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Front. Immunol. | doi: 10.3389/fimmu.2018.00410

Regenerating immunotolerance in Multiple Sclerosis with Autologous Haematopoietic Stem Cell Transplantation.

 Jennifer C. Massey1, 2, 3, 4*, Ian J. Sutton2, 4, David D. Ma1, 3, 4 and  John J. Moore1, 3, 4
  • 1Haematology and Bone Marrow Transplantation, St Vincent’s Hospital Sydney, Australia
  • 2Neurology, St Vincent’s Hospital Sydney, Australia
  • 3Centre for Applied Medical Research, St Vincent’s Hospital Sydney, Australia
  • 4St Vincent's Clinical School, University of New South Wales, Australia

Multiple Sclerosis (MS) is an inflammatory disorder of the central nervous system where evidence implicates an aberrant adaptive immune response in the accrual of neurological disability. The inflammatory phase of the disease responds to immunomodulation to varying degrees of efficacy, however no therapy has been proven to arrest progression of disability. Recently, more intensive therapies, including immunoablation with autologous haematopoietic stem cell transplantation (AHSCT) have been offered as a treatment option to retard inflammatory disease, prior to patients becoming irreversibly disabled. Empirical clinical observations support the notion that the immune reconstitution that occurs following AHSCT is associated with a sustained therapeutic benefit, however neither the pathogenesis of MS nor the mechanism by which AHSCT results in a therapeutic benefit has been clearly delineated. Although the antigenic target of the aberrant immune response in MS is not defined, accumulated data suggest that immune reconstitution following AHSCT results in an immunotolerant state through deletion of pathogenic clones by a combination of direct ablation and induction of a lymphopenic state driving replicative senescence and clonal attrition. Restoration of immunoregulation is evidenced by changes in regulatory T cell populations following AHSCT and normalisation of genetic signatures of immune homeostasis. Furthermore, some evidence exists that AHSCT may induce a rebooting of thymic function and regeneration of a diversified naïve T cell repertoire equipped to appropriately modulate the immune system in response to future antigenic challenge. In this review, we discuss the immunological mechanisms of immune reconstitution therapies, focusing on AHSCT, as a means of recalibrating the dysfunctional immune response observed in MS.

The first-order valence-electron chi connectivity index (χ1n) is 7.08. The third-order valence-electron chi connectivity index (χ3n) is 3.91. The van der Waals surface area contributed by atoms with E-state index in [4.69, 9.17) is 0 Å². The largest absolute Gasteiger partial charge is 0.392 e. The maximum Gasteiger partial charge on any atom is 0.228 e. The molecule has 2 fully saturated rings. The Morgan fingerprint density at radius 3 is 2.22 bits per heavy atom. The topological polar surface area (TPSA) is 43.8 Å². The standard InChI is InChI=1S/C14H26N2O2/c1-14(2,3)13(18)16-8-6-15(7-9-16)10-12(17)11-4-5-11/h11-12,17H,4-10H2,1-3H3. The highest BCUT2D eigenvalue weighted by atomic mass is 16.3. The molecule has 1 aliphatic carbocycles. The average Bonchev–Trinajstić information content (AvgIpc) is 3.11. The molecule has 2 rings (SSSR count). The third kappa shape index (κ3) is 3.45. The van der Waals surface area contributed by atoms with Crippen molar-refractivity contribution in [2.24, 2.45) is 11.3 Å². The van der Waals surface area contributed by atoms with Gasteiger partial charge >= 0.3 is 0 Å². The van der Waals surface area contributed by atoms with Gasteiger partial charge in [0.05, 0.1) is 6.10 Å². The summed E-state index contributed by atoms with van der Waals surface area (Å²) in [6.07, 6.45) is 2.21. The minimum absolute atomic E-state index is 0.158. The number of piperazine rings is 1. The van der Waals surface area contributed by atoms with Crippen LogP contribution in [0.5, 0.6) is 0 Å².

Keywords: Multiple Sclerosis, aHSCT, T cell receptor repertoire, Immune Tolerance, lymphopenia induced proliferation, alemtuzumab, Cladribine

Received: 06 Dec 2017; Accepted: 14 Feb 2018.

Edited by:

Maria Carolina Oliveira, University of São Paulo, Brazil

Reviewed by:

Michael Uhlin, Karolinska Institute (KI), Sweden
Sergio Querol, Banc de Sang i Teixits, Spain  

Copyright: © 2018 Massey, Sutton, Ma and Moore. This is an open-access article distributed under the terms of the Creative Commons Attribution License (CC BY). The use, distribution or reproduction in other forums is permitted, provided the original author(s) and the copyright owner are credited and that the original publication in this journal is cited, in accordance with accepted academic practice. No use, distribution or reproduction is permitted which does not comply with these terms.

* Correspondence: Dr. Jennifer C. Massey, St Vincent’s Hospital Sydney, Haematology and Bone Marrow Transplantation, Darlinghurst, Australia,